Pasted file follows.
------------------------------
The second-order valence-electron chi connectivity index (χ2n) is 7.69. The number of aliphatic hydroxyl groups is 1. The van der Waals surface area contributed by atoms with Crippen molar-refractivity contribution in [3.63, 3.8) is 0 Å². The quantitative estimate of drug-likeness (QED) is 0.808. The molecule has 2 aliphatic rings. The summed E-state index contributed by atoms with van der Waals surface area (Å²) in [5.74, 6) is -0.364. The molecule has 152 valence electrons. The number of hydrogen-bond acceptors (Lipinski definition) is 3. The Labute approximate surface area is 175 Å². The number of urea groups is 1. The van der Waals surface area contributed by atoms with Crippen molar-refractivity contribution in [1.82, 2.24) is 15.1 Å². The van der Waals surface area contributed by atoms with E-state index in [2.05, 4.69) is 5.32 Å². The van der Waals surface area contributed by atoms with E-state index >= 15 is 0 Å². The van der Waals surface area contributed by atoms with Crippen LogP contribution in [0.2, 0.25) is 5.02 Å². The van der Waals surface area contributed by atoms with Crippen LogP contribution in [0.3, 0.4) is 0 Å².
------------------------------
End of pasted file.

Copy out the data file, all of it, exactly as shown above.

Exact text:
The second-order valence-electron chi connectivity index (χ2n) is 7.69. The number of aliphatic hydroxyl groups is 1. The van der Waals surface area contributed by atoms with Crippen molar-refractivity contribution in [3.63, 3.8) is 0 Å². The quantitative estimate of drug-likeness (QED) is 0.808. The molecule has 2 aliphatic rings. The summed E-state index contributed by atoms with van der Waals surface area (Å²) in [5.74, 6) is -0.364. The molecule has 152 valence electrons. The number of hydrogen-bond acceptors (Lipinski definition) is 3. The Labute approximate surface area is 175 Å². The number of urea groups is 1. The van der Waals surface area contributed by atoms with Crippen molar-refractivity contribution in [1.82, 2.24) is 15.1 Å². The van der Waals surface area contributed by atoms with E-state index in [2.05, 4.69) is 5.32 Å². The van der Waals surface area contributed by atoms with E-state index >= 15 is 0 Å². The van der Waals surface area contributed by atoms with Crippen LogP contribution in [0.2, 0.25) is 5.02 Å². The van der Waals surface area contributed by atoms with Crippen LogP contribution in [0.3, 0.4) is 0 Å².